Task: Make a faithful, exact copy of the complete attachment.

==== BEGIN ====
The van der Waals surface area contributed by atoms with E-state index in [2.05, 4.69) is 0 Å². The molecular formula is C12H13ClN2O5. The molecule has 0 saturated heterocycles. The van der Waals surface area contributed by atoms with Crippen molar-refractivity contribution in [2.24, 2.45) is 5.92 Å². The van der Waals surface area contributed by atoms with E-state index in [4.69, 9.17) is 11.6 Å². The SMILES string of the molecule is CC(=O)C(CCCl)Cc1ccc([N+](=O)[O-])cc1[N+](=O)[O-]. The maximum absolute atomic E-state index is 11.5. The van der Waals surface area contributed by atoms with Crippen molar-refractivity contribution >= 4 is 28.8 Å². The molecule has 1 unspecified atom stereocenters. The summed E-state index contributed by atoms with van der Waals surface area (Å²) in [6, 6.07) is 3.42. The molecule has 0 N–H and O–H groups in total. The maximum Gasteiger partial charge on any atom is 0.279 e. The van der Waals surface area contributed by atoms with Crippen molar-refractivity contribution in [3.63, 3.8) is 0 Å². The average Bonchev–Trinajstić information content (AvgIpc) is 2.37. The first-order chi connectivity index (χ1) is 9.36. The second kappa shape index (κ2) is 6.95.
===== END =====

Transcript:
The van der Waals surface area contributed by atoms with E-state index in [2.05, 4.69) is 0 Å². The molecular formula is C12H13ClN2O5. The molecule has 0 saturated heterocycles. The van der Waals surface area contributed by atoms with Crippen molar-refractivity contribution in [2.24, 2.45) is 5.92 Å². The van der Waals surface area contributed by atoms with E-state index in [4.69, 9.17) is 11.6 Å². The SMILES string of the molecule is CC(=O)C(CCCl)Cc1ccc([N+](=O)[O-])cc1[N+](=O)[O-]. The maximum absolute atomic E-state index is 11.5. The van der Waals surface area contributed by atoms with Crippen molar-refractivity contribution >= 4 is 28.8 Å². The molecule has 1 unspecified atom stereocenters. The summed E-state index contributed by atoms with van der Waals surface area (Å²) in [6, 6.07) is 3.42. The molecule has 0 N–H and O–H groups in total. The maximum Gasteiger partial charge on any atom is 0.279 e. The van der Waals surface area contributed by atoms with Crippen molar-refractivity contribution in [3.63, 3.8) is 0 Å². The average Bonchev–Trinajstić information content (AvgIpc) is 2.37. The first-order chi connectivity index (χ1) is 9.36. The second kappa shape index (κ2) is 6.95.